Top Tens

Lists of ‘ten faves’ are fun, and not to be taken too seriously. Here are a few of my top 10s, based on – and so limited by – my own reading. Of course, it’s all very subjective. If you have favourites that aren’t mentioned, let me know and I’ll enjoy searching them out.

10 fascinating books about crime fiction

The recent publication of Barry Forshaw’s ‘The Rough Guide to Crime Fiction’ shows that there is a continuing appetite for information about the genre. Barry is also the editor of a forthcoming Harcourt Encyclopaedia which should contain a mass of up-to-date information. I’ve contributed to that, as well as to the books edited by Herbert and Pedersen in the list below.

1. Julian Symons – ‘Bloody Murder’
2. Rosemary Herbert (ed.) – ‘The Oxford Companion to Crime & Mystery Writing’
3. Robert Adey – ‘Locked Room Murders’
4. Howard Haycraft – ‘Murder for Pleasure’
5. Howard Haycraft – ‘The Art of the Mystery Story’
6. John Cooper and Barry Pike – ‘Detective Fiction: the Collector’s Guide’
7. Erik Routley – ‘The Puritan Pleasures of the Detective Story’
8. Jay P. Pederson – ‘The St James Guide to Crime and Mystery Writers’
9. Michael Dibdin (ed.) – ‘The Picador Guide to Crime Fiction’
10. Mike Ashley – ‘The Mammoth Encyclopaedia of Modern Crime Fiction’

Symons’ book is an enduring masterpiece of literary criticism in the field of popular fiction. You may disagree with his judgments – no matter: he welcomed ‘reasoned contradiction’. Bob Adey’s niche book is sheer, unadulterated pleasure for fans of the impossible crime.

10 unjustly neglected Golden Age writers

Yes, I know, it all depends on what you mean by ‘unjustly’ and ‘neglected’ – and ‘Golden Age’ come to that, but here goes…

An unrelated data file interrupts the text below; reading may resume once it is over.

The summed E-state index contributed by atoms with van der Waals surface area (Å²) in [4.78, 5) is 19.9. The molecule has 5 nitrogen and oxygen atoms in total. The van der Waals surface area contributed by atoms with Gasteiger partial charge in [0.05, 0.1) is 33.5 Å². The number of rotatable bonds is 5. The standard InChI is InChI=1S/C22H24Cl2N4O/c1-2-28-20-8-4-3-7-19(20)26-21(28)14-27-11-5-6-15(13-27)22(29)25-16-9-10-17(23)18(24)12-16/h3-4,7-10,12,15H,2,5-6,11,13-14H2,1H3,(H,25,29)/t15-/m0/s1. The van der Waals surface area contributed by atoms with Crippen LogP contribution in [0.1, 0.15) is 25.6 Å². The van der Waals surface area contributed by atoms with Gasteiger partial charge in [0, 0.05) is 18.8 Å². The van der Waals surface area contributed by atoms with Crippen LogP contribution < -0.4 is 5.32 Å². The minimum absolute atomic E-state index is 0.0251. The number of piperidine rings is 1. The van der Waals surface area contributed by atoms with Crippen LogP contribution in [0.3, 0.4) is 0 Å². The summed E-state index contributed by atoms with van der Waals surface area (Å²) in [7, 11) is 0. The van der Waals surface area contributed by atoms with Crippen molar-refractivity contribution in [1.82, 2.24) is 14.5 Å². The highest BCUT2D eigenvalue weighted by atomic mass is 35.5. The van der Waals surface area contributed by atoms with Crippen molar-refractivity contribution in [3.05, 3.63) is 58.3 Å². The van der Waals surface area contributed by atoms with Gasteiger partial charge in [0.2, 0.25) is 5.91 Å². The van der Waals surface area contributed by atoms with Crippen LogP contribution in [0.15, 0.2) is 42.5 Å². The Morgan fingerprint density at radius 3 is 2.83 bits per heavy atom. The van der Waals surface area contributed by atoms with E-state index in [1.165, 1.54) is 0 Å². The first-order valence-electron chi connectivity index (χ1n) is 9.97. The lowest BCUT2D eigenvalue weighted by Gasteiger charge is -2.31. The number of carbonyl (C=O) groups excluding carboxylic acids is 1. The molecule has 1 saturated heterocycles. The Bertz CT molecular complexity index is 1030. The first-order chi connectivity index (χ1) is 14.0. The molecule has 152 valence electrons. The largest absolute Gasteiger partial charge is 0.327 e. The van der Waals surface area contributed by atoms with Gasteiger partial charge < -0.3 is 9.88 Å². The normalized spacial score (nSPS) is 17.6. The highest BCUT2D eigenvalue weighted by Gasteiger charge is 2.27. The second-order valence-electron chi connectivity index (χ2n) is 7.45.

1. Henry Wade
2. Philip Macdonald
3. Dorothy Bowers
4. Rupert Penny
5. Anthony Boucher 
6. Roger East
7. J.J.Connington
8. E.C.R. Lorac
9. J.C.Masterman
10. Harry Stephen Keeler

It is good to see that Bowers’ five novels have been republished by Rue Morgue Press, while Ramble House have just produced new versions of two of Rupert Penny’s astonishingly rare books.

Top 10 crime films

This really is a tricky one. How to limit the choice to ten? How to rank them? It really is a lottery. Yet at least there is no doubt about my personal number 1.

1. ‘Body Heat’
2. ‘The Long Good Friday’
3. ‘Vertigo’
4. ‘Get Carter’
5. ‘Double Indemnity’
6. ‘The Usual Suspects’
7. ‘The Big Clock’
8. ‘North by North West’
9. ‘Les Diaboliques’
10. ‘The Italian Job’

Best re-make? No contest this time. My vote goes to ‘No Way Out’, which adds an ingenious extra twist to the story of ‘The Big Clock.’

Top 10 British tv detectives

1. Jim Taggart
2. Inspector Morse
3. Hercule Poirot 
4. Jane Marple 
5. Eddie Shoestring
6. DCI Charles Barlow (from ‘Z Cars’ and ‘Softly, Softly’)
7. Fitz (from ‘Cracker’)
8. Frank Marker (‘from ‘Public Eye’)
9. Andy Dalziel
10. Reg Wexford

In recent years my tv viewing has been cut to a minimum, due to other commitments, hence the absence of more recent television cops such as Rebus, Tony Hill and co. I love the books in which they appear, but haven’t had much time to catch up with their small screen incarnations.